Avalon Juniper has notes of juniper, grapefruit, and heliotrope. The combination of these notes is somehow like incense under water. The grapefruit is bitter and bright and watery. The juniper has a clove-like essence that is both spicy and smoky. A weird yet wonderful juxtaposition.
The Bali Lime Papaya has notes of papaya, kaffir lime, and lime blossom. It smells like a fruity umbrella drink that would be a refreshing sip on a hot summer’s day. The scent is predominately lime, with the tropical undertone of papaya. Papaya isn’t one of my favorite scents, but it blends very nicely with the lime here.
Madagascar Spice has notes of clove, sweet orange, and a touch of black pepper. I love the smell of clove, which dominates here. The orange makes it smell a bit like a pomander, one of my favorite smells during the fall and winter, making it a perfect scent for the holiday season.
Mexican Cocoa has bitter almond, cinnamon, nutmeg, and vanilla and smells like the most delicious marzipan candy dipped in chocolate and rolled in spices.
It’s nice to have a tiny tin to carry around in one’s purse for touch-ups during the day. Just don’t be tempted to eat them or use them as lip gloss….
In addition to the eleven solid perfumes, sixteen Pacifica fragrances are available as perfume sprays. The Tuscan Blood Orange Perfume is all about orange, bright and happy, sweet and candyish, like tangerine Life Savers.
Pacifica’s fragrances are available on the Web at http://www.pacificacandles.com and at retailers like Whole Foods and Wild Oats. You can’t beat the bang you get for your buck – the solids are only $9, and sprays are $20 for 1.2 oz.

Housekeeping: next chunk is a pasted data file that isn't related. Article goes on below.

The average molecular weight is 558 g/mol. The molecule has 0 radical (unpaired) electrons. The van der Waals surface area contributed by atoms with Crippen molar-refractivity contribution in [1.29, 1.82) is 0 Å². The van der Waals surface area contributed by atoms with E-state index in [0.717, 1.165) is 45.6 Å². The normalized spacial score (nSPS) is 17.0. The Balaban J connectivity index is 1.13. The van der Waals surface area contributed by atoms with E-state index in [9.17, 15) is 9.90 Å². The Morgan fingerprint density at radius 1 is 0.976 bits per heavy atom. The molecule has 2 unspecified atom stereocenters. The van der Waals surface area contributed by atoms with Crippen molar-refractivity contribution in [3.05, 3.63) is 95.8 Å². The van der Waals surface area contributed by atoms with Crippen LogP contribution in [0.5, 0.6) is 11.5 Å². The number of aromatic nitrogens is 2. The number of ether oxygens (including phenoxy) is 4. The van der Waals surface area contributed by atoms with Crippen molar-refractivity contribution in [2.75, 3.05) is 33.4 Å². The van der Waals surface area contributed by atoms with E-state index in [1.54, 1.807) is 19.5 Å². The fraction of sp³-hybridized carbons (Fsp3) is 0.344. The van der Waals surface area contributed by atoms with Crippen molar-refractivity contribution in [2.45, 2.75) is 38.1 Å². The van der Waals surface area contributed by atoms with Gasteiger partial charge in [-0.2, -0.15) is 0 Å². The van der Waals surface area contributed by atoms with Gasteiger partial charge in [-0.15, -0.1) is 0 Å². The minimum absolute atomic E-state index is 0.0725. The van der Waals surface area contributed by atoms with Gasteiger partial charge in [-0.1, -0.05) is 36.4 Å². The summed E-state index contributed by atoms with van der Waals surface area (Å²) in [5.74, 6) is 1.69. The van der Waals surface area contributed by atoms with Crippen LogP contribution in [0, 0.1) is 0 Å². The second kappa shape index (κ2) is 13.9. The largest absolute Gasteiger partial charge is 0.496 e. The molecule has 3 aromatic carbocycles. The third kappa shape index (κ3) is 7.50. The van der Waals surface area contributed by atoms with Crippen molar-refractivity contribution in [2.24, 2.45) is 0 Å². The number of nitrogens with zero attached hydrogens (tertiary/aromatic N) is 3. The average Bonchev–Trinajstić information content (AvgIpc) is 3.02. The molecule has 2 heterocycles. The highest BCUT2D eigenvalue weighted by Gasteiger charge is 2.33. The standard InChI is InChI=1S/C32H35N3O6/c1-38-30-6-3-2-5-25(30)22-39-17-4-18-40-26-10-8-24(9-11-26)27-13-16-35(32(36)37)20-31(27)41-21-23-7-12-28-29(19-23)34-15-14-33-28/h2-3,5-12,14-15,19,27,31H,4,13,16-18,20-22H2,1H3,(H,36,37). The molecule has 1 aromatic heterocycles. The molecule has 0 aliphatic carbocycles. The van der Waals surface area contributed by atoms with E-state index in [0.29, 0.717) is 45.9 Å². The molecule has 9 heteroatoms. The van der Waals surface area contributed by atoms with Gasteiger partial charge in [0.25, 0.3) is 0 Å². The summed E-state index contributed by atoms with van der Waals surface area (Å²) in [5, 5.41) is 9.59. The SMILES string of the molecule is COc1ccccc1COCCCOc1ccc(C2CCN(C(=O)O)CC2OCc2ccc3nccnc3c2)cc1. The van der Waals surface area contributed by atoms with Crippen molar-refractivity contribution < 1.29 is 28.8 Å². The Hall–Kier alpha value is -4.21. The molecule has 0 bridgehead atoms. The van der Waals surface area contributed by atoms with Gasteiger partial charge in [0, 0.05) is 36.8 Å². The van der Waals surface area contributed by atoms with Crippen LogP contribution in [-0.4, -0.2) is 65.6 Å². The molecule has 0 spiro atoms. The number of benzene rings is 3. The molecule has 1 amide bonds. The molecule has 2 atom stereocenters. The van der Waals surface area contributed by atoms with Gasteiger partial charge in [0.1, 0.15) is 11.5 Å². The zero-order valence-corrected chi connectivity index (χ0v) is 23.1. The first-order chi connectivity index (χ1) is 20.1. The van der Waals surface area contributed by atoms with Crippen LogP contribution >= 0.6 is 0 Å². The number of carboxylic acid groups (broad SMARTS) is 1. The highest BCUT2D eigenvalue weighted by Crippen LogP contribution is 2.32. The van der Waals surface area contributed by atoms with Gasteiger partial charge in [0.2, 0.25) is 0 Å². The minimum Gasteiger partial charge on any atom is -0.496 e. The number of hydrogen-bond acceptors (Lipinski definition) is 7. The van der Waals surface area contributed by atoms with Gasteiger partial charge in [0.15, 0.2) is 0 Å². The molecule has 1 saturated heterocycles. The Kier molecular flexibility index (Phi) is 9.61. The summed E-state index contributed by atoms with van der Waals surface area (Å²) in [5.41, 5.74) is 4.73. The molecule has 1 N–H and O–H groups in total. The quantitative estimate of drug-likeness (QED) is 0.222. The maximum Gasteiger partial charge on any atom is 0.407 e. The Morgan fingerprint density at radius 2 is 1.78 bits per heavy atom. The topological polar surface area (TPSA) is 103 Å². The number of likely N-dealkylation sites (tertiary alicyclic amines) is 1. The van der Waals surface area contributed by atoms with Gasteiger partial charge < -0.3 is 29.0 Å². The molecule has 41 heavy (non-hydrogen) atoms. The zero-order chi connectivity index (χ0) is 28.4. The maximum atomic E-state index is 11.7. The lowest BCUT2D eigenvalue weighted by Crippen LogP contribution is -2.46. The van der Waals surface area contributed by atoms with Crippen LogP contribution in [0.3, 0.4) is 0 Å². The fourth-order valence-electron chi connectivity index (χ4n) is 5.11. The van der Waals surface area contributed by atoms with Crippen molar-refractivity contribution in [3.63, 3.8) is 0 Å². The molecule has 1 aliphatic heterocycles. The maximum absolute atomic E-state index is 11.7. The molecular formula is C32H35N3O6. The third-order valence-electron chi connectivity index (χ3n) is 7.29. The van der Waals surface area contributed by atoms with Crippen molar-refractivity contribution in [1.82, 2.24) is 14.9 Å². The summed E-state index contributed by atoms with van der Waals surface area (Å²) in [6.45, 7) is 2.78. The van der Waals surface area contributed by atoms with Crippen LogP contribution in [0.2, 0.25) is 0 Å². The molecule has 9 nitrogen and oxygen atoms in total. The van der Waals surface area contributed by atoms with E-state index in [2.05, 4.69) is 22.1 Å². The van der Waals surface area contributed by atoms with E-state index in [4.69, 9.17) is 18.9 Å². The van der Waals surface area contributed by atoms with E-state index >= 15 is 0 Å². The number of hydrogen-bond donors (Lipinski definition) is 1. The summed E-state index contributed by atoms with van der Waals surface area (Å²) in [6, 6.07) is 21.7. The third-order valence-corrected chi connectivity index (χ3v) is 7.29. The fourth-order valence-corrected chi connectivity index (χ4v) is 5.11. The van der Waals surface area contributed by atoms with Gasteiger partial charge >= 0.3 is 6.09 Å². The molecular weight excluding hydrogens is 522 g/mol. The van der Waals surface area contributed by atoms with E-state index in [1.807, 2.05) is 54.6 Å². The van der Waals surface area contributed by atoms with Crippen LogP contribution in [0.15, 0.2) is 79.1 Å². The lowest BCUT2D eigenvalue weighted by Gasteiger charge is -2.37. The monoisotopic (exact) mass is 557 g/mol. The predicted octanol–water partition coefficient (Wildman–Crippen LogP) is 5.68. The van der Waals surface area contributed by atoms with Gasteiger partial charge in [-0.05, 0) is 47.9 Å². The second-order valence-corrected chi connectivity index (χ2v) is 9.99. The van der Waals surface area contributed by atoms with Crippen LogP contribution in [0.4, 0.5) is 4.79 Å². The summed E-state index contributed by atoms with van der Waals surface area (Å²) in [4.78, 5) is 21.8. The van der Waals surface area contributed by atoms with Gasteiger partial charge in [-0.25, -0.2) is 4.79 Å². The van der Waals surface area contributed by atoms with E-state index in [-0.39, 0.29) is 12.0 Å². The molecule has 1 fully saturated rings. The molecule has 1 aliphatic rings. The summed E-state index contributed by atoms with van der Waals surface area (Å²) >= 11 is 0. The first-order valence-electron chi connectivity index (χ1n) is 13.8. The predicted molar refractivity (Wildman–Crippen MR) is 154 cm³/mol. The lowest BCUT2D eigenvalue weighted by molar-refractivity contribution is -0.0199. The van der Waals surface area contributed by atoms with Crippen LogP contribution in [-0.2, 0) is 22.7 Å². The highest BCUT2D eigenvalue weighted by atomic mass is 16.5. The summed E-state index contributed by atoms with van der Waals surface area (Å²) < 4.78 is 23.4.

Every so often, a fragrance is launched that generates ever-widening circles on its own merit, something like the ripples created by casting a stone on still water. BRANDY Eau de Toilette is such a phenomenon. First created by artist Patricia Namm who used Brandy, a striking palomino, as her muse, the fragrance
was immediately embraced by the so-called ‘horsey’ set. It has been featured in countless glossy equine publications and catalogues, both here and abroad.
Now the message is out as women and men of all ages engaged in diverse sports and activities adopt this fragrance for themselves. We think it is the suggestion of distant fields, rolling aromatic meadows, apple and peach top notes, and herbaceous heart notes that account for the appeal of this pleasing scent. Just one mist from the handsome eau de toilette spray bottle has the ability to erase stress and turmoil, and transport the most jaded urban dweller to verdant countryside for a reviving and cleansing visit.available at www.BrandyParfums.com and www.aedes.com
Reviews by Kathy Patterson
Chen Xi (First Light of Dawn)
“This scent has the Zen sensibilities of simplicity and happiness. Light
and fresh, wild ginger, red and yellow mandarin, lemongrass, spearmint
and a hint of lily make this subtle, delicate perfume a transformative timeless classic.”
Bright and sunny, the scent is redolent of citrus, with the herbal tang of lemongrass being most outstanding. A whiff of spearmint adds a faint touch of green.
Genie in a Bottle
“Seductive, potent, scents of exotic oils like jasmine, vanilla, organic frankincense, bittersweet chocolate, black and organic black pepper are just a few of the essences that infuse magic into this bottle.” Floral and gourmand at the same time, with a touch of the oriental as well, somehow this is a familiar fragrance. The jasmine predominates, with a touch of chocolatey sweetness, and the drydown becomes more of an incense scent.
“Imbued with clarity and balance, this essence has rich notes of fig, rose, bergamot, lavender, neroli, and a bit of grapefruit.” A rose is a rose is a rose, except when it’s a fig wrapped in lavender, too. The citrusy accent is just enough to brighten this scent and make it a rather happy rose. The drydown is predominately rose. This one is definitely my favorite of the bunch.